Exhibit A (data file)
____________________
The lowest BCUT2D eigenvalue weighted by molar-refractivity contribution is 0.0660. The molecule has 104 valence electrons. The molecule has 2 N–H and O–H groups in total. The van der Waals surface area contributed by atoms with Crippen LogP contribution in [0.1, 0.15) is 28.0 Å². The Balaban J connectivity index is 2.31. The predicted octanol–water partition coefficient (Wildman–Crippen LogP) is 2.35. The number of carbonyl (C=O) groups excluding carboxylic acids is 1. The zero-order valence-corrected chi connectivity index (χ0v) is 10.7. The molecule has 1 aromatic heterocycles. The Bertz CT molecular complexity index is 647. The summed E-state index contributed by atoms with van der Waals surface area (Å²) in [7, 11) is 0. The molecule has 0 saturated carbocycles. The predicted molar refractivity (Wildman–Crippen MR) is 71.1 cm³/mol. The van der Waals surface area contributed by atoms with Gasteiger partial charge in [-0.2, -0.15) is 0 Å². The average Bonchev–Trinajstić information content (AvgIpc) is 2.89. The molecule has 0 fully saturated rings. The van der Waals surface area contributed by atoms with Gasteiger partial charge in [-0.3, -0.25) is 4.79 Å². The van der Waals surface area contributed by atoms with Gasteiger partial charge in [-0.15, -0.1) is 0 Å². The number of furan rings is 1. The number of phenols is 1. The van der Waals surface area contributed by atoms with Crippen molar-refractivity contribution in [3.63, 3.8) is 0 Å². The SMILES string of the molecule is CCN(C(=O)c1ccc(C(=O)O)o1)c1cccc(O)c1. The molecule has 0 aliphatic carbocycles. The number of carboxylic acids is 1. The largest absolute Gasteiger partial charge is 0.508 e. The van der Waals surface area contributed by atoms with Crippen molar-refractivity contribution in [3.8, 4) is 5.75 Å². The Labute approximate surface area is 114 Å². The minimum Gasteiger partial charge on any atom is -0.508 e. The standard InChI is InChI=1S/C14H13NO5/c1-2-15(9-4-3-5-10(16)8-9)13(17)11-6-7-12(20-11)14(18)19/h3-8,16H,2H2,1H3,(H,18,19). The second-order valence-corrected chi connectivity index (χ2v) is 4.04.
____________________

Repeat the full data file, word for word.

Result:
The lowest BCUT2D eigenvalue weighted by molar-refractivity contribution is 0.0660. The molecule has 104 valence electrons. The molecule has 2 N–H and O–H groups in total. The van der Waals surface area contributed by atoms with Crippen LogP contribution in [0.1, 0.15) is 28.0 Å². The Balaban J connectivity index is 2.31. The predicted octanol–water partition coefficient (Wildman–Crippen LogP) is 2.35. The number of carbonyl (C=O) groups excluding carboxylic acids is 1. The zero-order valence-corrected chi connectivity index (χ0v) is 10.7. The molecule has 1 aromatic heterocycles. The Bertz CT molecular complexity index is 647. The summed E-state index contributed by atoms with van der Waals surface area (Å²) in [7, 11) is 0. The molecule has 0 saturated carbocycles. The predicted molar refractivity (Wildman–Crippen MR) is 71.1 cm³/mol. The van der Waals surface area contributed by atoms with Gasteiger partial charge in [-0.2, -0.15) is 0 Å². The average Bonchev–Trinajstić information content (AvgIpc) is 2.89. The molecule has 0 fully saturated rings. The van der Waals surface area contributed by atoms with Gasteiger partial charge in [-0.3, -0.25) is 4.79 Å². The van der Waals surface area contributed by atoms with Gasteiger partial charge in [-0.15, -0.1) is 0 Å². The number of furan rings is 1. The number of phenols is 1. The van der Waals surface area contributed by atoms with Crippen molar-refractivity contribution in [3.63, 3.8) is 0 Å². The SMILES string of the molecule is CCN(C(=O)c1ccc(C(=O)O)o1)c1cccc(O)c1. The molecule has 0 aliphatic carbocycles. The number of carboxylic acids is 1. The largest absolute Gasteiger partial charge is 0.508 e. The van der Waals surface area contributed by atoms with Crippen molar-refractivity contribution in [3.8, 4) is 5.75 Å². The Labute approximate surface area is 114 Å². The minimum Gasteiger partial charge on any atom is -0.508 e. The standard InChI is InChI=1S/C14H13NO5/c1-2-15(9-4-3-5-10(16)8-9)13(17)11-6-7-12(20-11)14(18)19/h3-8,16H,2H2,1H3,(H,18,19). The second-order valence-corrected chi connectivity index (χ2v) is 4.04.